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for October, 2019

What are Cognitive Distortions and How Do We Stop Them?

Posted on October 24, 2019 in Uncategorized - 0

Cognitive distortions are irrational or inaccurate thoughts that cause our minds to think negatively about ourselves or others. They are therefore very unhelpful and have a considerable impact on our mental health.

Cognitive distortions are quite common and most of us have experienced irrational thoughts and indulged in a bout of rumination from time to time.  Some people however, experience cognitive distortions on a daily basis and when this is the case, help must be sought. There are a number of different types of cognitive distortions; often the thoughts are overgeneralisations or adopt a black and white approach, and sometimes thoughts can be magnified, also known as catastrophising. Catastrophising is where the person focuses purely on the negative, starting a train of ‘what if’ thinking. Often associated with anxiety disorders, these thought patterns can be paralysing and severely impact quality of life.

Some examples of cognitive distortions include; “I always fail at maths and therefore I am a failure.” “Mary doesn’t like me. I think the whole grade hates me” or “What if the plane crashes and we all die.”

How to Stop Cognitive Distortions?

Whichever ‘strand’ of cognitive distortion you are susceptible to, this way of thinking is unhealthy, affecting self-esteem and your perception of the world around you. It can hold you back from succeeding in your career or personal life and lead to an array of mental health conditions, like anxiety and depression. Knowing how to take control of the negative voice inside your head is an important step but the first step is acknowledging that the thoughts are occurring.

Some helpful ways to challenge cognitive distortions:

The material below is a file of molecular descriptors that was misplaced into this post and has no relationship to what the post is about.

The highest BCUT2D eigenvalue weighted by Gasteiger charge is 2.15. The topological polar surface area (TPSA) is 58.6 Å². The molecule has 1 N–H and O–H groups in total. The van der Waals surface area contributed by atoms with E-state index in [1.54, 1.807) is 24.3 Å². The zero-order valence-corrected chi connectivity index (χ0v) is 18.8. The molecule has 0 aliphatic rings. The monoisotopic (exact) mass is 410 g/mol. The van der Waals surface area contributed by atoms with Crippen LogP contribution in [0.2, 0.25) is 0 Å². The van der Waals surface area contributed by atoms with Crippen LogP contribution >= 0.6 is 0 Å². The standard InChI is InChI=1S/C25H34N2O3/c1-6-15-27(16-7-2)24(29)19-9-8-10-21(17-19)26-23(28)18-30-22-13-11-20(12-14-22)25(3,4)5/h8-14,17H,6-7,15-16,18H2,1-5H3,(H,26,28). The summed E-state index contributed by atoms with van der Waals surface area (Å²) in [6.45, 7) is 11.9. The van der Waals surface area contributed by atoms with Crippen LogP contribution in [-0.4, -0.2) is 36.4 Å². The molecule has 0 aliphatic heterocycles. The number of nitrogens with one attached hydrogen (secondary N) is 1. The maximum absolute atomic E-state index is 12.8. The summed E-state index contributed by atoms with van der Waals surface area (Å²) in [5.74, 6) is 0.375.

• Writing a list of the thoughts you have acknowledged as unhelpful and separating them into fact and opinion can assist in understanding your perception versus reality.
    • Using relaxation techniques such as breathing, muscle relaxation and imagery to control the body sensations associated with irrational thoughts can be helpful. Exercise is also strongly recommended as a way to relax the mind and body.
    • Doing something incompatible to what you do when you’re thinking this way such as forcing yourself to smile or laughing can sometimes break the circuit, particularly if you feel your blood pressure rising.
    • Practicing self-compassion can provide you with the positive perspective of a friend and lessen your self-criticism. Self-compassion is the ability, within a state of calm, and with a friendly voice, to reassure ourselves that this is not our fault whilst offering a forgiving hand.
    • Thinking in the spectrum of a rainbow rather than in black and white can help provide a more diverse perspective when polarising thoughts creep in. There need not be one answer or a right or wrong to any given scenario.
    • Don’t conquer your thoughts alone. Psychologists are here to help and guide you in the emotional journey of life. One of the most well-known psychological practices for overcoming irrational thoughts or cognitive distortions is Cognitive Behavioural Therapy (CBT). This involves challenging irrational thoughts as they enter the mind and shutting them down as to change action and behaviour. Once the thoughts are being cognitively challenged, the next step as a part of CBT is to develop personalised strategies to replace the negative thought with more helpful thoughts and perceptions.

 

 

 

 

 

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